A report from Toronto’s Metro.
What’s a little rain compared to the high spirits of thousands of colourfully-clad masqueraders?
Not much, as Toronto discovered Saturday at the annual Caribbean Carnival Grande Parade.
Thousands took part in Saturday’s parade, from Toronto locals to travellers coming from as far away as Alabama, Montreal, and everywhere in between.
They all shared ample enthusiasm for celebrating Caribbean culture.
“The great thing about Carnival is that there’s no judgment,” Kimberly King said, pointing out that the purpose of coming to the Grande Parade, for many, is to simply dance and celebrate.
King and her friends drove from Washington, DC on Friday. They had to sort out a couple of costume mishaps, but neither that, nor the prospect of rain dampened their spirits.
She said they made the decision to come to the event because Washington no longer hosts its own version of Caribbean Carnival.
Some took the opportunity to advocate for equity. The Canadian Union of Public Employees (CUPE) members, passed out small “Black Lives Matter” signs to participants.
“It’s an opportunity for the community to come together,” Kayla Beckford, a participant from Toronto who carried one of the signs, said.
Vilma Caceres, who walked with the CUPE group, held a large ‘Equity’ sign while walking in the parade, noting that she did it because she believes in equality for all.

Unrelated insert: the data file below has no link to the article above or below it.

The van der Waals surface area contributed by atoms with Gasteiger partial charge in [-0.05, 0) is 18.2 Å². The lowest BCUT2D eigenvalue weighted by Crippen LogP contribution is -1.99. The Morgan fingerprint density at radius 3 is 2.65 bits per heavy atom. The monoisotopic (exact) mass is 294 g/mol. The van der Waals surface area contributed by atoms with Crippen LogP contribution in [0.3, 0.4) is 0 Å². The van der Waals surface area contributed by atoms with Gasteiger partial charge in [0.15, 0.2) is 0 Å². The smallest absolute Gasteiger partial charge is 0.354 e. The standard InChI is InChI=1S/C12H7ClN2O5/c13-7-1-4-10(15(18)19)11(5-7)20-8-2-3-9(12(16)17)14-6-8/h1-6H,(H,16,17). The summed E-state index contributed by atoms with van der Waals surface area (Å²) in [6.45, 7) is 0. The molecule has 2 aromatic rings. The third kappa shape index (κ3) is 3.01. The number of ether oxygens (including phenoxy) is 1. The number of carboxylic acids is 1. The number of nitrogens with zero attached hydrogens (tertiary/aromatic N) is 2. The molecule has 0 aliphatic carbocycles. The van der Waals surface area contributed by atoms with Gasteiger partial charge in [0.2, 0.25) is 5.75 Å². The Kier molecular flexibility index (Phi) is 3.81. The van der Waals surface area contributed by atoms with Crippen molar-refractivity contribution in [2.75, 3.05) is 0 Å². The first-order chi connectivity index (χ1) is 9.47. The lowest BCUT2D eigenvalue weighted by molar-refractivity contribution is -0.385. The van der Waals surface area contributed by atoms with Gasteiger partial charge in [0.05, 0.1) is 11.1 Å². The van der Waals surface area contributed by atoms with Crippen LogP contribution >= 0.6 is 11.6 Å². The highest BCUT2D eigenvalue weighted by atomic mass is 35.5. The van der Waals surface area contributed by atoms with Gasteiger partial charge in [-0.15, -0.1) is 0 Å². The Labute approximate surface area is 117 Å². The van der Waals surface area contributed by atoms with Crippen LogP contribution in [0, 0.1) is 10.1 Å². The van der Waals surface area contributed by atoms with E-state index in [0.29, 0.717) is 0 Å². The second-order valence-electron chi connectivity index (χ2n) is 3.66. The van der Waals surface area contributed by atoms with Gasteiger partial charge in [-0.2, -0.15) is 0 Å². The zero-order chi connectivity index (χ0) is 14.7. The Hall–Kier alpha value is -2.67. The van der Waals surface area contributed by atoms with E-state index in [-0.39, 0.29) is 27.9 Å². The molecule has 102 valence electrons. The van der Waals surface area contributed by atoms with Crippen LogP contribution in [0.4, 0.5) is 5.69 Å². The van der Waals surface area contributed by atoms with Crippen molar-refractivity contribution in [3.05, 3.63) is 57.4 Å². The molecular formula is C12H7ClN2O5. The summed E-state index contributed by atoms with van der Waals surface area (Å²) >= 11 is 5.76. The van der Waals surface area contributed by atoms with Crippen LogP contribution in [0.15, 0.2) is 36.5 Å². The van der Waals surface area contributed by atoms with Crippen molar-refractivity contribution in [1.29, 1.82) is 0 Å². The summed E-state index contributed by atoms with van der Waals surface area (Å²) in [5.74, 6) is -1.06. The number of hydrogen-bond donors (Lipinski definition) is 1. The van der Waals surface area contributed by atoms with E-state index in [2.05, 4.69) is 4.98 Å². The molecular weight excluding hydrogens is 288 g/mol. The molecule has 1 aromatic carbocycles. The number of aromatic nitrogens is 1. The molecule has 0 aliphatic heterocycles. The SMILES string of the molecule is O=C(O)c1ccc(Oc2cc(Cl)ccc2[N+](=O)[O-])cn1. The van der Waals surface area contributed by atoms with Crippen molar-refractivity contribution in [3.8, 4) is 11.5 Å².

For some, the Caribbean carnival experience is all about tradition. Siobhan Eli, who is from Barbados, said that she attends many such carnivals every year.
This year’s Toronto parade was the very first that she has participated in, rather than watching from the sidelines.
“This year is a different experience because I’m actually involved in the parade,” she said. “I feel more connected, you can enjoy yourself a bit more. You get to shake up and dance!”
Part of what makes Caribbean carnivals so special is that it brings people from different countries and cultures together in celebration, Eli said.
“When each band puts their perspective on what each section is going to be it’s pretty awesome,” she said.
She chose an elaborate costume with yellow, orange and green feathers.
“I figured as a Black woman that yellow would look spectacular,” she said.
Toldis Spence has an even longer relationship with the Grande Parade in Toronto. She moved to Canada from Jamaica 46 years ago, and has been going to the parade every year for the past 30 years.
This year, she brought along some special guests: her four- and five-year-old granddaughters Raven and Blair.
“It’s a good time for family,” Spence said, noting that the young girls had a blast gathering feathers that had fallen from costumes.
Mayor John Tory meets the people.
Toronto mayor John Tory, Premier Kathleen Wynne, Progressive Conservative leader Patrick Brown and NDP leader Andrea Horvath all took part in the festivities.
Tory tweeted Saturday that he was “delighted to see visitors from around the world come together to celebrate Caribbean culture,” in Toronto.
Inspiration for costume and float design was wide ranging, from Caribbean islands to Canada’s Indigenous culture.
The annual parade is celebrating 50 years in Toronto. Originally it was called ‘Caribana’ and inspired by Trinidad’s annual carnival.